I've received some pretty angry letters in my time, but even I was surprised by the negative attention I got after casually mentioning that I quite liked The Eagles. I'd simply said that while it was fashionable in the late Seventies to listen to Never Mind the Bollocks Here's the Sex Pistols rather than any album by The Eagles, these days I almost never listen to any punk albums, but play One of These Nights and On the Border at least once a month. I've still got a Sex Pistols poster I ripped off the reception wall at the Roxy, but I honestly can't remember the last time I played "Bodies".
And you should have seen the correspondence. God, some people really do hate The Eagles. The only times I've had more abuse over a piece were: a) Four years ago, when I identified David Cameron as the next Prime Minister, and b) When I wrote a piece in praise of Hall & Oates in The Face. In fact I'm toying with the idea of writing a series of columns in favour of Conservative double acts, just to see what sort of trouble I can get myself into (if I do, I'm going to kick off with Hale and Pace, which should probably do the trick).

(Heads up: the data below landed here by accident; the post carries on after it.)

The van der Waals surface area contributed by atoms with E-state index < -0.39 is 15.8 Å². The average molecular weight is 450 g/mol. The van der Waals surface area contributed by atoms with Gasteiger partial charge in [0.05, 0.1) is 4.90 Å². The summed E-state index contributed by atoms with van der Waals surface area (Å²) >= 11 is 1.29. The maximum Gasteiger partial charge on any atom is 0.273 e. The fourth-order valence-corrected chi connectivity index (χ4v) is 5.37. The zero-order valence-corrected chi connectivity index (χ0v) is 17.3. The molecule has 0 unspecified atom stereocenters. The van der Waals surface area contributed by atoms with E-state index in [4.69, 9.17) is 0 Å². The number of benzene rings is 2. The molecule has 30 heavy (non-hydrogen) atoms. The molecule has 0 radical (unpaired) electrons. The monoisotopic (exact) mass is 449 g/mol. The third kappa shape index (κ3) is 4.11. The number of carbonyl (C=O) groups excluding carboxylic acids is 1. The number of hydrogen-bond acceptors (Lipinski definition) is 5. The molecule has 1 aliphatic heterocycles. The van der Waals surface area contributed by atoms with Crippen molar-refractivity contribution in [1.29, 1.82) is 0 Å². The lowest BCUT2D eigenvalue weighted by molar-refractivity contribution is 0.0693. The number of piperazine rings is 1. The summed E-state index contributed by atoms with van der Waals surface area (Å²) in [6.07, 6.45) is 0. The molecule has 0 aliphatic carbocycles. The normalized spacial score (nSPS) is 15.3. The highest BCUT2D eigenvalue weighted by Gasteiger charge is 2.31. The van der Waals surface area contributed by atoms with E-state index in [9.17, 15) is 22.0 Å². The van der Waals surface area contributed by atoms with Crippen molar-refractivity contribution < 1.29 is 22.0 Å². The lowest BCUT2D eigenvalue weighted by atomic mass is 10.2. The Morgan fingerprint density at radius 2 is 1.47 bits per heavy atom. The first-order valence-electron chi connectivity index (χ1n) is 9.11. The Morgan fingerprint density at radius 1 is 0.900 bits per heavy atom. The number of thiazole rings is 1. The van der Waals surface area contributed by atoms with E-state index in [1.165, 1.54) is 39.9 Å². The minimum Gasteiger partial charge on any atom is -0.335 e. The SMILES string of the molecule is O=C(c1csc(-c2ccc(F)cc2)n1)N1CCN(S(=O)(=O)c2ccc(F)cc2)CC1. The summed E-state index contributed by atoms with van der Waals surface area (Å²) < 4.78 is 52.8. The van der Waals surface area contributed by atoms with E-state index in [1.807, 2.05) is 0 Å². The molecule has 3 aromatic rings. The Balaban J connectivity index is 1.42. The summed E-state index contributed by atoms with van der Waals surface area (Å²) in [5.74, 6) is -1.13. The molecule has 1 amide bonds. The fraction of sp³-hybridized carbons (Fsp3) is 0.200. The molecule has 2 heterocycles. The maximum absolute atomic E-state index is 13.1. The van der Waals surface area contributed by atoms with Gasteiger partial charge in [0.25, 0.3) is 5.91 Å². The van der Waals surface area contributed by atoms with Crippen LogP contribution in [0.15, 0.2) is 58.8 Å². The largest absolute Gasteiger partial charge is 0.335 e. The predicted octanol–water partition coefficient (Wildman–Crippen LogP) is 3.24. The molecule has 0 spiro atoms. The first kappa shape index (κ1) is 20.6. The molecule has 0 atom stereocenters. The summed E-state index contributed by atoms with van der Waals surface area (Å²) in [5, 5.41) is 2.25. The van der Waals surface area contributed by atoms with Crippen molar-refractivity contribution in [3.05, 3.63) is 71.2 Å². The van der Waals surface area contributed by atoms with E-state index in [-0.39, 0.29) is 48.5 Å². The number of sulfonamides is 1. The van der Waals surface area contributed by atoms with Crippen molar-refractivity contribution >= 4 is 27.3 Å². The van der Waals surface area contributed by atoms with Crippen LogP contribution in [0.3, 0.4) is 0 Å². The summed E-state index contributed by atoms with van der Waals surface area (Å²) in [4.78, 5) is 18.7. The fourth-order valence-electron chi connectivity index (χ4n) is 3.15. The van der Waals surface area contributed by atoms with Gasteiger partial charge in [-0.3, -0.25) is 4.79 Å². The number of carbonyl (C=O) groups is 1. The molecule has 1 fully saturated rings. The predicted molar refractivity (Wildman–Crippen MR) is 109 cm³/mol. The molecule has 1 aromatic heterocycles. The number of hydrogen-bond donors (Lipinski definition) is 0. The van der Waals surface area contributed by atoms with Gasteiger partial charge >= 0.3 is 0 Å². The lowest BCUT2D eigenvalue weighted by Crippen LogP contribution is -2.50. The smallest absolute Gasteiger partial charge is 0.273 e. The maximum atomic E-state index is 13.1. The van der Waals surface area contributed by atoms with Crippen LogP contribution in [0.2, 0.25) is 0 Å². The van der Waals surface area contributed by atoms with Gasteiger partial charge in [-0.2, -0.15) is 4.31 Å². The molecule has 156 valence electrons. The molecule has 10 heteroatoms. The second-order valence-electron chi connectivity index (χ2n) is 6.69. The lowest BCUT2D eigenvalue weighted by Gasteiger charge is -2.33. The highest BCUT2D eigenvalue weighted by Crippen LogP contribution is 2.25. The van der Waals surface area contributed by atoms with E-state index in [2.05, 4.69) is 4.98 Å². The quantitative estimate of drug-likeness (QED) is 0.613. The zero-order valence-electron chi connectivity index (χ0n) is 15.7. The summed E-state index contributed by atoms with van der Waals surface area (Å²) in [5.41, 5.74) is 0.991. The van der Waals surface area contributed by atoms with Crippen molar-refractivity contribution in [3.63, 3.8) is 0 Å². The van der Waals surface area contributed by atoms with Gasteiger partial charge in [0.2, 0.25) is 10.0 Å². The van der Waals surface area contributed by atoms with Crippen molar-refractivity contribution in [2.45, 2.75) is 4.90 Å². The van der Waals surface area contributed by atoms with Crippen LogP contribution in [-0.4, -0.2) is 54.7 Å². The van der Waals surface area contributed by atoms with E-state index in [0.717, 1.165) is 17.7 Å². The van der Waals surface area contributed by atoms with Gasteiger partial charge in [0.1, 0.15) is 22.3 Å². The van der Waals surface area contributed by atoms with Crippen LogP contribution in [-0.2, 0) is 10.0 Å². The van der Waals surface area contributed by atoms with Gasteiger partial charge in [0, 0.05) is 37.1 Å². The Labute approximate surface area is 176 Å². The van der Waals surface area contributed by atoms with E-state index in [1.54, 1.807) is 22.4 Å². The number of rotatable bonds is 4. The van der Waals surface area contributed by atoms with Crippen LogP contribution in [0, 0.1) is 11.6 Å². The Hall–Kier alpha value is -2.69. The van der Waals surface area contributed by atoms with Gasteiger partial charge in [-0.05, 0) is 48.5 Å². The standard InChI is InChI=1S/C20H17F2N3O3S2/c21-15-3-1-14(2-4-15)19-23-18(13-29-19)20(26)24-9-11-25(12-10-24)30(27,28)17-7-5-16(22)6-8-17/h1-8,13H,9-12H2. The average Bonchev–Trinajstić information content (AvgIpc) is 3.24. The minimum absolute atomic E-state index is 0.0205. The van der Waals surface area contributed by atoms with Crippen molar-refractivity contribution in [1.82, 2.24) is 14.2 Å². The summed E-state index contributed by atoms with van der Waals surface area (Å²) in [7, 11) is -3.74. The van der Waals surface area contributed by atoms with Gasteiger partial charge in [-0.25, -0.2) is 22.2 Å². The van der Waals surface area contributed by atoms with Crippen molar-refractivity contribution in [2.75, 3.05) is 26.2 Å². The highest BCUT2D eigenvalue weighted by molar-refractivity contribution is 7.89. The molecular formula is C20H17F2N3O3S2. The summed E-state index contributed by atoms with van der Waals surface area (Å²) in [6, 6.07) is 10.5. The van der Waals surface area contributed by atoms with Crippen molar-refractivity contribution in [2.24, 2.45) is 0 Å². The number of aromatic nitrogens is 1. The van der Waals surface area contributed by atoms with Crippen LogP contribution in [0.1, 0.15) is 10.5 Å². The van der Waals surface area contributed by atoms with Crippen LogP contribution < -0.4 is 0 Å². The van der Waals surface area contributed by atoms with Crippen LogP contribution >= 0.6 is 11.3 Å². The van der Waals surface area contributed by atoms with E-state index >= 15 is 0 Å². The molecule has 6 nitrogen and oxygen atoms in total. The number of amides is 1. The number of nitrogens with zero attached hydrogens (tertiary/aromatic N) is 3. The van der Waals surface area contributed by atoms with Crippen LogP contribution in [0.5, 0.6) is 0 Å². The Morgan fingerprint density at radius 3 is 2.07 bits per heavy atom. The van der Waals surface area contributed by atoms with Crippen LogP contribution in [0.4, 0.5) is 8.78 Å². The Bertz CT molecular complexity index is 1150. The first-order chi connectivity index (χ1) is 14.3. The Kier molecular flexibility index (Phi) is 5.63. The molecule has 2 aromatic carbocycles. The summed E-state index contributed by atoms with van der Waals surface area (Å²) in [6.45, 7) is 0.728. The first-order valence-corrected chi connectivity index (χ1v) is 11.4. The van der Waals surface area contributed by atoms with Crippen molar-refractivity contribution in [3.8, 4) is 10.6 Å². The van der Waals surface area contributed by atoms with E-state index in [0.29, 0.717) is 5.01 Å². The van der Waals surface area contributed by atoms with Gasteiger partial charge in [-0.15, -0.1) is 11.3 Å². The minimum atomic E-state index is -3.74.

But I was right. While the punk canon is one of the most important in the 60-year history of pop, the screeching, guitar-wielding, bass-bin busting likes of the Pistols and the Ramones do not a modern soundtrack make. In 1976 I was obsessive about the Ramones – I dressed like them, spoke like them, and covered my bedroom walls with pictures of Johnny, Joey, Tommy and Dee Dee torn from the pages of the NME (and, ever keen on punk paraphernalia, still have a miniature "GABBA GABBA HEY!" banner given away at a Ramones gig at the Rainbow on New Year's Eve in 1977), but apart from "I Remember You" – one of the great forgotten punk singles – I almost never play them.
A while ago I was driving down the Pacific Coast Highway from Big Sur to LA, and while I had "New Kid in Town", "Already Gone" and "Ol' 55" (the best Eagles song, written, ironically, by Tom Waits) on heavy rotation, "Holidays in the Sun" was conspicuous by its absence.
It was just like punk never happened.
Dylan Jones is the editor of 'GQ'Reuse content